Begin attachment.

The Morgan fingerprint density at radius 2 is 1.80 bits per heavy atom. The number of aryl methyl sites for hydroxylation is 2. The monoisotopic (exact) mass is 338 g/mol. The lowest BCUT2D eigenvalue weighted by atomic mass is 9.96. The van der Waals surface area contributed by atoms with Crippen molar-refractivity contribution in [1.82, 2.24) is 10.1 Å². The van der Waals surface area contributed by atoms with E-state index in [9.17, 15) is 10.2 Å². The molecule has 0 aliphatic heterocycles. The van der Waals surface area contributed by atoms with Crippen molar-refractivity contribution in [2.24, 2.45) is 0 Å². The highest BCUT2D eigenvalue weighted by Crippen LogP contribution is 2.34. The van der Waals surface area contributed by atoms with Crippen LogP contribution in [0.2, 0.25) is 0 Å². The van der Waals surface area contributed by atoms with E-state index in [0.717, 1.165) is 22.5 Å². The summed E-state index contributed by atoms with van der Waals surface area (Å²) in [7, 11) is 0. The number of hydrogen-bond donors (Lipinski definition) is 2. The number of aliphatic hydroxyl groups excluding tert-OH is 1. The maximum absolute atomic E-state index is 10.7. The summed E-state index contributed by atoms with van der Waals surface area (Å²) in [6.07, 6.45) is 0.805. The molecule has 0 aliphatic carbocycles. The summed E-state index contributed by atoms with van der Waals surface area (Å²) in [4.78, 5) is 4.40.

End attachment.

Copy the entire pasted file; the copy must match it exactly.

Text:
The Morgan fingerprint density at radius 2 is 1.80 bits per heavy atom. The number of aryl methyl sites for hydroxylation is 2. The monoisotopic (exact) mass is 338 g/mol. The lowest BCUT2D eigenvalue weighted by atomic mass is 9.96. The van der Waals surface area contributed by atoms with Crippen molar-refractivity contribution in [1.82, 2.24) is 10.1 Å². The van der Waals surface area contributed by atoms with E-state index in [9.17, 15) is 10.2 Å². The molecule has 0 aliphatic heterocycles. The van der Waals surface area contributed by atoms with Crippen molar-refractivity contribution in [2.24, 2.45) is 0 Å². The highest BCUT2D eigenvalue weighted by Crippen LogP contribution is 2.34. The van der Waals surface area contributed by atoms with Crippen LogP contribution in [0.2, 0.25) is 0 Å². The van der Waals surface area contributed by atoms with E-state index in [0.717, 1.165) is 22.5 Å². The summed E-state index contributed by atoms with van der Waals surface area (Å²) in [7, 11) is 0. The number of hydrogen-bond donors (Lipinski definition) is 2. The number of aliphatic hydroxyl groups excluding tert-OH is 1. The maximum absolute atomic E-state index is 10.7. The summed E-state index contributed by atoms with van der Waals surface area (Å²) in [6.07, 6.45) is 0.805. The molecule has 0 aliphatic carbocycles. The summed E-state index contributed by atoms with van der Waals surface area (Å²) in [4.78, 5) is 4.40.